John started the interview off with talking about the Duran Duran Brand, or the classic Duran Duran sound that we all know and love.  He doesn’t define it, specifically, but I think that every fan (or almost every fan) knows it when s/he hears it.  John describes it as the classic Duran sound.  He goes on to explain that All You Need Is Now captured the Rio sound and mood, which is probably why it was so easy for all of us to digest.  It was THE classic Duran Duran sound or BRAND.  It didn’t challenge any of us.  It felt normal.  Comfortable.  Familiar–like an old friend.  He compares that to Red Carpet Massacre which he described as “electro” and containing really none of the classic Duran sound.  A little light bulb went off in my head when I heard that!  It makes total sense to me and also why for many of us, Red Carpet Massacre felt so foreign, so unlike Duran.  In fact, I want to memorize the link to this interview to play whenever the discussion of RCM comes up.  I just want to post it and go:  THIS!!!  Anyway, he finishes that discussion with the idea that Paper Gods is a mixture.  This also rings completely true to me.  It is contemporary but it also has the classic Duran sound in it.  Now, I understand why the album takes awhile to know and love.  For longtime fans hoping to hear ONLY the classic Duran brand, the album will seem weird.  Yet, if you listen close, you can hear the known Duran WITH the new.  I think it is impressive that they were able to merge both with this album as I have to figure that it would be far easier to go in one direction or the other, but to keep what makes you YOU while also embracing change is something to admire.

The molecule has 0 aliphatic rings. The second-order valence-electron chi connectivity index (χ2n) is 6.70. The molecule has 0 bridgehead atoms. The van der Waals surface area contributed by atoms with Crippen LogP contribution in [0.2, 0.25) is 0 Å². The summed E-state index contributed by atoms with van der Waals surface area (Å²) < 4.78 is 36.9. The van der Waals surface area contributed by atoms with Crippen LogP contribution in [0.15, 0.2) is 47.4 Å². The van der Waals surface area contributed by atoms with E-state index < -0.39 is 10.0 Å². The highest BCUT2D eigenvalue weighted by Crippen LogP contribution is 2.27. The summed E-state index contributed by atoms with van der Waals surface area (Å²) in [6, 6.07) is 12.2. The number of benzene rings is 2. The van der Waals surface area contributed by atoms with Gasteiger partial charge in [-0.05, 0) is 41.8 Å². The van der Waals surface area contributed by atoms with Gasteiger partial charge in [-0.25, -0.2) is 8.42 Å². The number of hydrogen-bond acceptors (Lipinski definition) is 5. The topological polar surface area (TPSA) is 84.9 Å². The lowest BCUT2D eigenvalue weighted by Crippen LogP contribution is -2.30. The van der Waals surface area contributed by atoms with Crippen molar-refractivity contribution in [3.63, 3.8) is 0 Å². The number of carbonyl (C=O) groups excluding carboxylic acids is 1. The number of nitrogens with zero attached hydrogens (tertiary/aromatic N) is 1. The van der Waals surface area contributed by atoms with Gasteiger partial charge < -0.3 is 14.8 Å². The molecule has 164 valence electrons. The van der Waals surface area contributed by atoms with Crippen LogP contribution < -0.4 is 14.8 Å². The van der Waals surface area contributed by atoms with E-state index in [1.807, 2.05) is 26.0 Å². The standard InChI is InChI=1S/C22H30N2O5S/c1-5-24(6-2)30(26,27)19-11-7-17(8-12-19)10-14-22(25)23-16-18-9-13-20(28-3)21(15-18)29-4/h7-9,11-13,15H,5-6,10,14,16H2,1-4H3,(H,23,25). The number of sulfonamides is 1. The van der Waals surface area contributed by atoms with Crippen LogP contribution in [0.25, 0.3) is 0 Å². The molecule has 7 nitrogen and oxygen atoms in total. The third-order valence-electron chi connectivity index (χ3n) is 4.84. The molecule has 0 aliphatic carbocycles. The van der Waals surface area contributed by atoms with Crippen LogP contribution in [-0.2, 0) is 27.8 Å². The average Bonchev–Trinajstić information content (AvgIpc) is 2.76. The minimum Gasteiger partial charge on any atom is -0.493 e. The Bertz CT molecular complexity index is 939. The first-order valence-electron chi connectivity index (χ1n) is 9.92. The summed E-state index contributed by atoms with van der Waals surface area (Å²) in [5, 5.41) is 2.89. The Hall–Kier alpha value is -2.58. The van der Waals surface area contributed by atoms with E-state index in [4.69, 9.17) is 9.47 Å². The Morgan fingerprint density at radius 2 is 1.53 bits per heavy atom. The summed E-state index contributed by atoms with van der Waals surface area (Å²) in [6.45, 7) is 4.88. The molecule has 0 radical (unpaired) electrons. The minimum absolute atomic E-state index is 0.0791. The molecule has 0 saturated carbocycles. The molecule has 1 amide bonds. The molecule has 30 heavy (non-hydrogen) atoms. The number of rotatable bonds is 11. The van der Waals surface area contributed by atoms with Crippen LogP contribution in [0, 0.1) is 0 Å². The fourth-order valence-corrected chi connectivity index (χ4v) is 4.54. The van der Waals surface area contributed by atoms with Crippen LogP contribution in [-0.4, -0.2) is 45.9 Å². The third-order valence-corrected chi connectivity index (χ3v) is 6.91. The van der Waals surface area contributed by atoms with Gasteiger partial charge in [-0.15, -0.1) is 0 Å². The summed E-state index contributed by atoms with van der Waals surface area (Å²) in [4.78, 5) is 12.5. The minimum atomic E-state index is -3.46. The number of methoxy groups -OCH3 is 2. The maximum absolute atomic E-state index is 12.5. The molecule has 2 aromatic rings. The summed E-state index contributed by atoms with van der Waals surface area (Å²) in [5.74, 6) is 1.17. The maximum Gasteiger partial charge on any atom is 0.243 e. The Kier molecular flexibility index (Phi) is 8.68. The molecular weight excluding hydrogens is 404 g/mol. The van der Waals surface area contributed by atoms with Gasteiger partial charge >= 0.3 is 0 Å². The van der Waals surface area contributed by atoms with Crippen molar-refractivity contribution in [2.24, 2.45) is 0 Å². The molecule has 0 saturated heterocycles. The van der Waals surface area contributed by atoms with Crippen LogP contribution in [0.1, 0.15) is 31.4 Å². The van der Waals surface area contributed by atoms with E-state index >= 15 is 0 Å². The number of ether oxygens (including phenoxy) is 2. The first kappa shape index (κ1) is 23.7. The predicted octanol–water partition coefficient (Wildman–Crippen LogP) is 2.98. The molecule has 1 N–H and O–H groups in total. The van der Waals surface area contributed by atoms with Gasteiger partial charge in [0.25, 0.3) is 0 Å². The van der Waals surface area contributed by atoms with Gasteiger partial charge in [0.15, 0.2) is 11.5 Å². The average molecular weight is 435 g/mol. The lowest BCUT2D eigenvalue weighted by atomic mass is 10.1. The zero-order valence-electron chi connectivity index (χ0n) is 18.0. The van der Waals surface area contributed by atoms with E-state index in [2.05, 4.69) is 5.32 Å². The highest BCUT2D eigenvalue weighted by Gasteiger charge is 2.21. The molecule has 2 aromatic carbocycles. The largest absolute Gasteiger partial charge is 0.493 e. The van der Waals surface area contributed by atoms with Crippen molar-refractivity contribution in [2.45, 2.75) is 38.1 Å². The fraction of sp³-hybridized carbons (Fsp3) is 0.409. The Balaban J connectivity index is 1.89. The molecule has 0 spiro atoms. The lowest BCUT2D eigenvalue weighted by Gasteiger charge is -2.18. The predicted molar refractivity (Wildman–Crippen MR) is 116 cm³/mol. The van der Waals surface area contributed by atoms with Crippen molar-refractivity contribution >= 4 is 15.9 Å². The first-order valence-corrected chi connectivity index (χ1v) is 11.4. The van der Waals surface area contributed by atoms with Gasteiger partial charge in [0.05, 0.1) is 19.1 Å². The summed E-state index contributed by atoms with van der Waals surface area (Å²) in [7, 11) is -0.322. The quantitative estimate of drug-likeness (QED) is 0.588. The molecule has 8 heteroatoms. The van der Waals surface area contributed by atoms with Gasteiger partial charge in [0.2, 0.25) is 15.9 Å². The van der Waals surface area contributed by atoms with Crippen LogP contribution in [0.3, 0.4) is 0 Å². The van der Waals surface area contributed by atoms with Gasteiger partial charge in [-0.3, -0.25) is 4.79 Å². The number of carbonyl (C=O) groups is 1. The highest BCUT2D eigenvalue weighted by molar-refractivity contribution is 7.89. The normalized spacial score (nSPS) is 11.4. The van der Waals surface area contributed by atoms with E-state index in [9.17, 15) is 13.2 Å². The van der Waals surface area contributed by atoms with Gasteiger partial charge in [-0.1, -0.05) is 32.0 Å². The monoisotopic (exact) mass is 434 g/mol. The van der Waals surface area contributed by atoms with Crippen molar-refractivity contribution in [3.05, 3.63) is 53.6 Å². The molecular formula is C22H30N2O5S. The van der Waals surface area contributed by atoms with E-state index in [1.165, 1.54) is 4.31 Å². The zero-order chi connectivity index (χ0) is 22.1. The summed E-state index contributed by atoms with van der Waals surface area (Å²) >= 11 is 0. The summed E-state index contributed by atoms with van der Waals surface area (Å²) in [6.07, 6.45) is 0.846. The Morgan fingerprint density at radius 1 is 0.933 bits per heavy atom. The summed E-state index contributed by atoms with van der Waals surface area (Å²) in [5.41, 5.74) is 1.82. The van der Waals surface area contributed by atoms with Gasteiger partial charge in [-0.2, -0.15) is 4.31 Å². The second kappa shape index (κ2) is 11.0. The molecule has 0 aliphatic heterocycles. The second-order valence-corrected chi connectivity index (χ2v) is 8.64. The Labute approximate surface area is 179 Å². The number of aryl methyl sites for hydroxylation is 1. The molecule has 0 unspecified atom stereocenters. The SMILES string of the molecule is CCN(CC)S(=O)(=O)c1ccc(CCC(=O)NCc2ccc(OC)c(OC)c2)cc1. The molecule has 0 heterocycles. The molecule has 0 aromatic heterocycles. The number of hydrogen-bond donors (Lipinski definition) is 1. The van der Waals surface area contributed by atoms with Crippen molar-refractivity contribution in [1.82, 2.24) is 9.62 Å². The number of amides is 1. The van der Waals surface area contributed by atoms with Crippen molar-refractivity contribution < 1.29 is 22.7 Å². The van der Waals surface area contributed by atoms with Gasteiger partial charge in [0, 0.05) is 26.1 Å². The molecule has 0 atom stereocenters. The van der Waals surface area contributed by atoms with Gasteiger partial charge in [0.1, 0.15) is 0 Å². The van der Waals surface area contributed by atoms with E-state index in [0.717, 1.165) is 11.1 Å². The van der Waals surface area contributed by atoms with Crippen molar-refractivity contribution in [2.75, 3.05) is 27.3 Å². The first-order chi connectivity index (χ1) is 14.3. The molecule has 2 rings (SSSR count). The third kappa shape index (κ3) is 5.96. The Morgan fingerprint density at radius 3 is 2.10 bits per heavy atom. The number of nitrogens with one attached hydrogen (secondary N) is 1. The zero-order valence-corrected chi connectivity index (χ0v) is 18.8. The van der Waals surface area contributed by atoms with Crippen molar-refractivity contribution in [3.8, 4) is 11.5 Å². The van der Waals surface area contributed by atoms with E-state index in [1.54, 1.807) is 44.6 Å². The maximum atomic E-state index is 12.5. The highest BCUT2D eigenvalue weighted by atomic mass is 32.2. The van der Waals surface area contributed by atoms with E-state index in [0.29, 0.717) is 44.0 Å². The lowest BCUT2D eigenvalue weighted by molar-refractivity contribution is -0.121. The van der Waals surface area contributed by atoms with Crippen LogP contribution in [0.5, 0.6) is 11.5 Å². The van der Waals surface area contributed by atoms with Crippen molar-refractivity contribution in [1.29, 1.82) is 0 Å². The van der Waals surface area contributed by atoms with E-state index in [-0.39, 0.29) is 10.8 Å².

The Fans:

It is always music to my ears when any member says something about how important the FANS are.  John commented about how important it was to them for the fans to love this album.  Sometimes, I think the fans feel overlooked as Duran, at times, seems only focused on finding new fans.  While I think most of us understand why new fans are important, it is still so nice to know that we MATTER to them.  I thought Simon’s point about the fans was really interesting.  He commented about how it gives fans’ validity when other people start liking what you have been into.  I never really think about that.  I’m so used to people (read:  non-fans) mocking my love of Duran, either subtly or overtly, that I wouldn’t know what to do if “regular” people started liking them!  It would probably freak me out!  That said, I wonder if the mocking would cease, at least to some extent.  Would I have to explain myself less?  No matter, I do thank Simon for acknowledging the dedicated fan base who have been there through “good times and bad”.  Here’s the thing, Simon.  We always will be here.  You are stuck with us!

Criticism and Female Fans: